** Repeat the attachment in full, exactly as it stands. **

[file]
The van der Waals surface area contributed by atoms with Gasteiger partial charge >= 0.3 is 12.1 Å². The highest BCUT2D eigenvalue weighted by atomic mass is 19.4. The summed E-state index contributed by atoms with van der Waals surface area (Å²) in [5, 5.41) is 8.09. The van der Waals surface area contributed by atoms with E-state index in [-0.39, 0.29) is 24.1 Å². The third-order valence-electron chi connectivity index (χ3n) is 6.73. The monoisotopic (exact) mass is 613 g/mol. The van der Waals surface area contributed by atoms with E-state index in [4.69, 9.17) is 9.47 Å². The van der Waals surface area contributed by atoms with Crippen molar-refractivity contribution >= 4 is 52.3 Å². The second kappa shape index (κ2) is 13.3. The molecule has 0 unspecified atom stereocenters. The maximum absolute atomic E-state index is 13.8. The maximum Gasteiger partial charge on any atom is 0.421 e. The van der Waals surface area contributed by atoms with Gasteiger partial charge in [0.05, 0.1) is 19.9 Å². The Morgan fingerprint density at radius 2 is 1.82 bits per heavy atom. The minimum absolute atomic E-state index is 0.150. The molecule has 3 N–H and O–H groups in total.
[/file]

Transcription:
The van der Waals surface area contributed by atoms with Gasteiger partial charge >= 0.3 is 12.1 Å². The highest BCUT2D eigenvalue weighted by atomic mass is 19.4. The summed E-state index contributed by atoms with van der Waals surface area (Å²) in [5, 5.41) is 8.09. The van der Waals surface area contributed by atoms with E-state index in [-0.39, 0.29) is 24.1 Å². The third-order valence-electron chi connectivity index (χ3n) is 6.73. The monoisotopic (exact) mass is 613 g/mol. The van der Waals surface area contributed by atoms with E-state index in [4.69, 9.17) is 9.47 Å². The van der Waals surface area contributed by atoms with Crippen molar-refractivity contribution >= 4 is 52.3 Å². The second kappa shape index (κ2) is 13.3. The molecule has 0 unspecified atom stereocenters. The maximum absolute atomic E-state index is 13.8. The maximum Gasteiger partial charge on any atom is 0.421 e. The van der Waals surface area contributed by atoms with Gasteiger partial charge in [0.05, 0.1) is 19.9 Å². The Morgan fingerprint density at radius 2 is 1.82 bits per heavy atom. The minimum absolute atomic E-state index is 0.150. The molecule has 3 N–H and O–H groups in total.